Digital Sound & Music: Concepts, Applications, & Science, Chapter 2, last updated 6/25/2013
What is most significant is that you can hear the string as it vibrates at its resonant
frequencies. These vibrations are transmitted to a resonant chamber, like a box, which in turn
excites the neighboring air molecules. The excitation is propagated through the air as a transfer
of energy in a longitudinal sound wave. The frequencies at which the string vibrates are
translated into air pressure changes occurring with the same frequencies, and this creates the
sound of the instrument. Figure 2.12 shows an example harmonic spectrum of a plucked guitar
string. It is clear to see the resonant frequencies of the string, starting with the fundamental and
increasing in integer multiples (twice the fundamental, three times the fundamental, etc.). It is
interesting to note that not all the harmonics resonate with the same energy. Typically, the
magnitude of the harmonics decreases as the frequency increases, where the fundamental is the
most dominant. Also keep in mind that the harmonic spectrum and strength of the individual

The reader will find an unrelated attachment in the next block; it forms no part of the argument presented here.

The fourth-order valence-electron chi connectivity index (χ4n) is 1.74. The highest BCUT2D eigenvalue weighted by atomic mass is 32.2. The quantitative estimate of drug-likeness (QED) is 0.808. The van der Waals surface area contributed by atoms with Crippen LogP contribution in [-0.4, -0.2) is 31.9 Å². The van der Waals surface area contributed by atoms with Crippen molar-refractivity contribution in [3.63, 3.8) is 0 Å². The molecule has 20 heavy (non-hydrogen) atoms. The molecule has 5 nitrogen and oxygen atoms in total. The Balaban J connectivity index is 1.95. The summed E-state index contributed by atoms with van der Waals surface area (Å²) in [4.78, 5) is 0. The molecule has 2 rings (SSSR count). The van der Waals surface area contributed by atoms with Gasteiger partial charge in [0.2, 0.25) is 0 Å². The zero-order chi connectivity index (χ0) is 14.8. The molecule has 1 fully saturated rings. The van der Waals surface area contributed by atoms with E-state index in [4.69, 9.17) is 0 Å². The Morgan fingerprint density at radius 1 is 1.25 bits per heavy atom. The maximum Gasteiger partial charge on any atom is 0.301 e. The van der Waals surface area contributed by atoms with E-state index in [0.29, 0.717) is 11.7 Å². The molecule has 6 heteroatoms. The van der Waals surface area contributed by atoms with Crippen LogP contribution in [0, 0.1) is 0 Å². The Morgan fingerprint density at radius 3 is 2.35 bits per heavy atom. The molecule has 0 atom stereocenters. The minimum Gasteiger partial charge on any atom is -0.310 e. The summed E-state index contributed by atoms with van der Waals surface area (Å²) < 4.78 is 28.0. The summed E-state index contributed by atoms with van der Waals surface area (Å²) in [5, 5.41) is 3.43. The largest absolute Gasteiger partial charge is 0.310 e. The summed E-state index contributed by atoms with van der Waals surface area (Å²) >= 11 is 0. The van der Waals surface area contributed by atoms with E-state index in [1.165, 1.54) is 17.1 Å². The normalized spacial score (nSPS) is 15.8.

harmonics can vary somewhat depending on how the resonator is excited. How hard a string is
plucked, or whether it is bowed, or struck with a wooden stick or soft mallet, can have an effect
on the way the object resonates and sounds.
Figure 2.12 Example harmonic spectrum of a plucked guitar string
18.104.22.168 Resonance of a Longitudinal Wave
Not all musical instruments are made from strings. Many are constructed from
cylindrical spaces of various types, like those found in clarinets, trombones, and
trumpets. Let‟s think of these cylindrical spaces in the abstract as a pipe.
A significant difference between the type of wave created from blowing
air into a pipe and a wave created by plucking a string is that the wave in the
pipe is longitudinal while the wave on the string is transverse. When air is
blown into the end of a pipe, air pressure changes are propagated through the
pipe to the opposite end. The direction in which the air molecules vibrate is
parallel to the direction in which the wave propagates.
Consider first a pipe that is open at both ends. Imagine that a sudden pulse of air is sent
through one of the open ends of the pipe. The air is at atmospheric pressure at both open ends of
the pipe. As the air is blown into the end, the air pressure rises, reaching its maximum at the
middle and falling to its minimum again at the other open end. This is shown in top part of
Figure 2.13. The figure shows that the resulting fundamental wavelength of sound produced in
the pipe is twice the length of the pipe (similar to the guitar string fixed at both ends).